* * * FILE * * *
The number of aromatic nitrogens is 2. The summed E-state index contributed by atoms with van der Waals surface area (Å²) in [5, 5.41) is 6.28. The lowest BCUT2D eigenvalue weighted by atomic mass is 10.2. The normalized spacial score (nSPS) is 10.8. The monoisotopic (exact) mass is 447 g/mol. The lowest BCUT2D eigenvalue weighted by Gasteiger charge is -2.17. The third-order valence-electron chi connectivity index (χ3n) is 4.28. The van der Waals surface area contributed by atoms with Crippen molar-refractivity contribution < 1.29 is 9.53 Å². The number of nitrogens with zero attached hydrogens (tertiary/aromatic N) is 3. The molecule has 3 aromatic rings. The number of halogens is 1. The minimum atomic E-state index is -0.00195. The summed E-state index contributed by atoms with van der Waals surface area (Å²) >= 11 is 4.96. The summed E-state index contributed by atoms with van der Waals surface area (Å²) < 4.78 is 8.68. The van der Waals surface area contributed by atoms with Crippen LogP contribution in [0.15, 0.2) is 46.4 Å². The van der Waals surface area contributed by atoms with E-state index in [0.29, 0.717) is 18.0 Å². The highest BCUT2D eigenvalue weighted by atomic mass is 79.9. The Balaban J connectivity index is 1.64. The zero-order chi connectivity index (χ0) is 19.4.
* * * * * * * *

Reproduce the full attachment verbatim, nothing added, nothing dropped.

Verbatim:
The number of aromatic nitrogens is 2. The summed E-state index contributed by atoms with van der Waals surface area (Å²) in [5, 5.41) is 6.28. The lowest BCUT2D eigenvalue weighted by atomic mass is 10.2. The normalized spacial score (nSPS) is 10.8. The monoisotopic (exact) mass is 447 g/mol. The lowest BCUT2D eigenvalue weighted by Gasteiger charge is -2.17. The third-order valence-electron chi connectivity index (χ3n) is 4.28. The van der Waals surface area contributed by atoms with Crippen molar-refractivity contribution < 1.29 is 9.53 Å². The number of nitrogens with zero attached hydrogens (tertiary/aromatic N) is 3. The molecule has 3 aromatic rings. The number of halogens is 1. The minimum atomic E-state index is -0.00195. The summed E-state index contributed by atoms with van der Waals surface area (Å²) >= 11 is 4.96. The summed E-state index contributed by atoms with van der Waals surface area (Å²) < 4.78 is 8.68. The van der Waals surface area contributed by atoms with Crippen LogP contribution in [0.15, 0.2) is 46.4 Å². The van der Waals surface area contributed by atoms with E-state index in [0.29, 0.717) is 18.0 Å². The highest BCUT2D eigenvalue weighted by atomic mass is 79.9. The Balaban J connectivity index is 1.64. The zero-order chi connectivity index (χ0) is 19.4.